Single-Mindedness and Coexistence Do Not Go Together

Dušica (49) and Samir (50) have been married for five years. (photo: Mitar Simikić)

Dušica Lukrecija Štilić, age 49, and Samir Štilić, age 50, are from Tuzla. They have been married for five years, but they first met in high school. After school, their life took them down different paths, but they were destined to meet again as more mature people. At that time, they were both divorced, but that did not stop them from starting a new chapter in their lives together.

Samir claims that Dušica has been in love with him since high school, when they were just friends. She replies, “Yes, exactly! I knew him, I even inquired about him at some point. I asked someone, ‘who is the blondie?’ But Samir was ‘too much’ at the time, and they told me not to ask about him anymore so I no longer did.”

They’ve met in high school. (photo: Mitar Simikić)

Love Over The Wires

It was destined for them to meet again. They had their first reunion online.

“We met again through mutual friends on Facebook. Samir was working abroad at the time, so we met when he arrived in Tuzla, and somehow that’s how it started. Our first date was not actually a date, but he came with me to assemble some IKEA furniture I bought a couple of days earlier. As soon as he assembled the furniture without looking at the instructions, I knew that this was the man for me,” Dušica recounts with a smile.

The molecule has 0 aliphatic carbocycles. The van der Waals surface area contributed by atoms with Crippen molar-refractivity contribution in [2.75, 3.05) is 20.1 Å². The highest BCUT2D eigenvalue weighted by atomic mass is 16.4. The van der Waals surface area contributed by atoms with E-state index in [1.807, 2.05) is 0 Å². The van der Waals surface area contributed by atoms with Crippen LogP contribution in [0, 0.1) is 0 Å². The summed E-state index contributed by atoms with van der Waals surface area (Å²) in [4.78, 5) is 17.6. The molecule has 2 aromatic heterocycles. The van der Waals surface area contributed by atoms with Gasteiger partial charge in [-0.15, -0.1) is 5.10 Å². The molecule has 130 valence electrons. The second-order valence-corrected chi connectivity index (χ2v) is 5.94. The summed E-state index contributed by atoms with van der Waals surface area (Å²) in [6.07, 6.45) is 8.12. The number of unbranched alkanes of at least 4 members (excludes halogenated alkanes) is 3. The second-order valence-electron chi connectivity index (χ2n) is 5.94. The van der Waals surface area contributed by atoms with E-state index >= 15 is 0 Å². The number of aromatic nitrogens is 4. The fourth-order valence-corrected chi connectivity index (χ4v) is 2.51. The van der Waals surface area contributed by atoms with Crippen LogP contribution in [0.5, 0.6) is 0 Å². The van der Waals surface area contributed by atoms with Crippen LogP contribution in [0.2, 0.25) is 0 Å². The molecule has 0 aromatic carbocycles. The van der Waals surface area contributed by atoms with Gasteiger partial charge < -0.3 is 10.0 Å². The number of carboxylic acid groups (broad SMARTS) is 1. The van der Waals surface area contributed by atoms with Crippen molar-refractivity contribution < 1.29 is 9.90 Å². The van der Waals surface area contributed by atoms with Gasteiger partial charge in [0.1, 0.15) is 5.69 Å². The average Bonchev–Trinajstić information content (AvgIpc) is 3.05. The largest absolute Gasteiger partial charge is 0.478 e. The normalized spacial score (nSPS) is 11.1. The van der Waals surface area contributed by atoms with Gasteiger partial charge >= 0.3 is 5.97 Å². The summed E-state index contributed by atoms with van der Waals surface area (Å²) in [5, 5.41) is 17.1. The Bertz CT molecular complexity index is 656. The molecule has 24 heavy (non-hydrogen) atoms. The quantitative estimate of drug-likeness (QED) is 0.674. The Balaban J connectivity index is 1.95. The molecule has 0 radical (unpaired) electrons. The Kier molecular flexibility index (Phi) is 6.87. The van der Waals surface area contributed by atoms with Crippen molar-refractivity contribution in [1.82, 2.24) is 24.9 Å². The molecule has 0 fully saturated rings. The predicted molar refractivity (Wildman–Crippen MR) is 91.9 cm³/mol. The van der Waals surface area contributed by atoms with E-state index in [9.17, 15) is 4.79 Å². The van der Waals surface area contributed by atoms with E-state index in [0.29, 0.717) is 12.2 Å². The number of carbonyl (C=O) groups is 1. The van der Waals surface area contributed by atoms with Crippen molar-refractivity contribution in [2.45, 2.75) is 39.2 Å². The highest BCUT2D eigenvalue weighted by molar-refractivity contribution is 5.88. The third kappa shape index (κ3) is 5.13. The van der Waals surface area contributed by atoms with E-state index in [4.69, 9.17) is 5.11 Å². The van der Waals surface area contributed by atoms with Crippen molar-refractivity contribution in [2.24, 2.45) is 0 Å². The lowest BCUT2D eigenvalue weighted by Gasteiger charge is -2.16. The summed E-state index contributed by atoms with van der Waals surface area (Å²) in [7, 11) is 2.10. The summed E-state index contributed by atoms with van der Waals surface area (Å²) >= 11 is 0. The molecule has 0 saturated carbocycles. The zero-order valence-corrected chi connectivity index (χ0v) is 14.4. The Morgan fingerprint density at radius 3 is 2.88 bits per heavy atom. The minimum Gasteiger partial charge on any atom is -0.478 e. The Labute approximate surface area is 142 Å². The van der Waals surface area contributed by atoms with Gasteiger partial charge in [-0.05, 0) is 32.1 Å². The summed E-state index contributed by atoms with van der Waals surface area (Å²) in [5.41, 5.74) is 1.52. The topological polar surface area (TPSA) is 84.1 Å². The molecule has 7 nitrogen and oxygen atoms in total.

Samir adds that it is impossible to describe Dušica in a few sentences and that she is actually his “Tito.”

After high school, their life took them down different paths, but they were destined to meet again as more mature people. (photo: Mitar Simikić)

Although they do not perceive themselves as a minority, entity statistics show that the number of multiethnic couples in Bosnia and Herzegovina is declining. Samir comes from a Bosniak family, and Dušica from a Serbo-Croat family, but they both identify as Bosnians and Herzegovinians.

“We come from Tito’s time, when people were divided into rockers and folkers. Here it is still like that. We don’t care about other people’s religion, ethnicity, and stuff like that. After all, what is a ‘mixed’ marriage? Is it a marriage of a man and an alien, a sheep, a tree?” Samir asks, adding that everyone in Tuzla grew up nurturing “real” values.

“We couldn’t care less about others’ differences. Unfortunately, in our society, there are not enough positive examples of people promoting tolerance and common values. We have seen it especially now, during the local elections where people ignore such topics,” explains Dušica.

Samir claims that Dušica has been in love with him since high school (photo: Mitar Simikić)

Family Relations

Samir has two sons and Dušica has one daughter, all from previous marriages, so their daily lives are full of different family activities. In addition, their professions leave them little time for one another, which motivates them to make good use of it. Dušica is currently head of regional operations at BIRN, while Samir owns a construction business.